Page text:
In the days following the death of Osama bin Laden, a quote attributed to Martin Luther King pinged about social networking websites and into email inboxes: “I mourn the loss of thousands of precious lives, but I will not rejoice in the death of one, not even an enemy. Returning hate for hate multiplies hate, adding deeper darkness to a night already devoid of stars. Darkness cannot drive out darkness; only light can do that. Hate cannot drive out hate, only love can do that.”
While the second, third and fourth sentences were spoken by King in 1957, the first 23 words are the appended thoughts of a US schoolteacher. In a cyberspatial game of Chinese whispers, the distinguishing marks of punctuation become detached as quickly as you can say “retweet”. In a short time, the Twitter-friendly opening line ensured that the hybrid phrase was truncated to its first sentence, King’s name still affixed.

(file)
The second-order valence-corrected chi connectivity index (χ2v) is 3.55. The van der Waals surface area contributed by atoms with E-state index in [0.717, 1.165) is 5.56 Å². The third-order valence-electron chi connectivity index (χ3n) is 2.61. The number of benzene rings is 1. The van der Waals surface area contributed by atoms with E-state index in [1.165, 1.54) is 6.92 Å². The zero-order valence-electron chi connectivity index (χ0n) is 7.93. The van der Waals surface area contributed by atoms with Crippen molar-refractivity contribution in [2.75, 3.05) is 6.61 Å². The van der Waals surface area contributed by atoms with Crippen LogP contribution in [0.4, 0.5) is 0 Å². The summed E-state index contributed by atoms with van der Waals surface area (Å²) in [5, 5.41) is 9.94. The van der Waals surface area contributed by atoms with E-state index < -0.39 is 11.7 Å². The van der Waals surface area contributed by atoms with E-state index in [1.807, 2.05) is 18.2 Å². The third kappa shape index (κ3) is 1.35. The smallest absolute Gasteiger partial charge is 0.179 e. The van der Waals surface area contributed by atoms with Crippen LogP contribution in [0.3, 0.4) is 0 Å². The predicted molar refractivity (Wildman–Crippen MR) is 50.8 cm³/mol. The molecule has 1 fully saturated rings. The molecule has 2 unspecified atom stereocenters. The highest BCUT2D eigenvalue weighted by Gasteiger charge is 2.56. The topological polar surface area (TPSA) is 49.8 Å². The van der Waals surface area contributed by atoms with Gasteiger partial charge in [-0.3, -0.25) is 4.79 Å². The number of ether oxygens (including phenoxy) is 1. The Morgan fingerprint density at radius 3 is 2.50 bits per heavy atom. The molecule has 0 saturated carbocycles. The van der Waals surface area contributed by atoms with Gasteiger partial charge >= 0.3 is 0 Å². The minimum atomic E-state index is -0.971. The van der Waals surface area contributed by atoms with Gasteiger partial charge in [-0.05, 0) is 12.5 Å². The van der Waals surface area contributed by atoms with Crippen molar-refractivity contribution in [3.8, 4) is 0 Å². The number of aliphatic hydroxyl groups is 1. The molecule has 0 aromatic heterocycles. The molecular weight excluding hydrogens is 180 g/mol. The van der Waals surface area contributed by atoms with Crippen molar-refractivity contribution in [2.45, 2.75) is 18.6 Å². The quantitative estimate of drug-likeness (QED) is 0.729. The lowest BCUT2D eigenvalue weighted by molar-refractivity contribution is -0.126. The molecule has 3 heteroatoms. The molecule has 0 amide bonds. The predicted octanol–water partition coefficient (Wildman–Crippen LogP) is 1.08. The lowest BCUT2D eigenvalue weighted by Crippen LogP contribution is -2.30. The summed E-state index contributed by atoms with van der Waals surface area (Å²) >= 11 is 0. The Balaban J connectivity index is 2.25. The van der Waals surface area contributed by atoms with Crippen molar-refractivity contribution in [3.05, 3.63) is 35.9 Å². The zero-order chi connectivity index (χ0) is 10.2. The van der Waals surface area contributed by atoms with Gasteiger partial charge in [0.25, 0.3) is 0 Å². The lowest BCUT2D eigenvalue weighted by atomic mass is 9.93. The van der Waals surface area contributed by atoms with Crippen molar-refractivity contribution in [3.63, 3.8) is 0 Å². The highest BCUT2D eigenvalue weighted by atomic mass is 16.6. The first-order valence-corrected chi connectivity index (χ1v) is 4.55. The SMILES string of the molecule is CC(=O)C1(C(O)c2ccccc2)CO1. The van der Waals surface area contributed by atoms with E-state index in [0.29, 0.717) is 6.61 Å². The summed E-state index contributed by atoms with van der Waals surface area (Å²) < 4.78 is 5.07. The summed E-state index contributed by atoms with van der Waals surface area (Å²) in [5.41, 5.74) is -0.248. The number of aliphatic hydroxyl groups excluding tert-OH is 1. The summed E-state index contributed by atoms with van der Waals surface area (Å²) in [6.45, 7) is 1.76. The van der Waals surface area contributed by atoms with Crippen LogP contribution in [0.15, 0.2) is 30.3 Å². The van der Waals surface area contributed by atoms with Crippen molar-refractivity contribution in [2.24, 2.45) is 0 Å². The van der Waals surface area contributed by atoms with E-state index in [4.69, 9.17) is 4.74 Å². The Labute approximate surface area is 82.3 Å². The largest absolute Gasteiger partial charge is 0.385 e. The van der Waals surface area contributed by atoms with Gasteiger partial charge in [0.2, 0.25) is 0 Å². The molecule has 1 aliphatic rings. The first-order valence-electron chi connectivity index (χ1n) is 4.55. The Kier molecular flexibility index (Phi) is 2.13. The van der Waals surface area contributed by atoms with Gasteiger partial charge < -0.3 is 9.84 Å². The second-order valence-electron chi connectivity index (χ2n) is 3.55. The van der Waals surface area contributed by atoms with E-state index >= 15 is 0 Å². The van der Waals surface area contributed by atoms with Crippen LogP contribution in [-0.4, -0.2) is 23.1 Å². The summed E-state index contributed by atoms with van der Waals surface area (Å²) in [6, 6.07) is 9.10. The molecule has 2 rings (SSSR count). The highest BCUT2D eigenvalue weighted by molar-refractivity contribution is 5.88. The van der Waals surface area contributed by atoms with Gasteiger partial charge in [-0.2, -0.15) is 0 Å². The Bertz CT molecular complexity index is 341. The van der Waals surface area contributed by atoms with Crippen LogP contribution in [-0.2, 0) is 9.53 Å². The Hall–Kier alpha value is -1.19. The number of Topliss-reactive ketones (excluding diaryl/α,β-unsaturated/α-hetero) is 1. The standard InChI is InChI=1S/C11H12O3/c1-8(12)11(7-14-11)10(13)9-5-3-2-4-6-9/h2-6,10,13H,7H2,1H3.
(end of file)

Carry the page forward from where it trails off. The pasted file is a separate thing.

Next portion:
A number of journalists have since traced the alchemy and transmission of an unknown teacher’s thoughts to a misdescribed memetic sensation. Yet the pathologies failed to investigate questions that seem far more fundamental. Why did so many feel impelled to disseminate it? In what way did the attachment of a famous name make it more meaningful? Ruth Finnegan’s study makes a remarkable attempt at answering these types of question.
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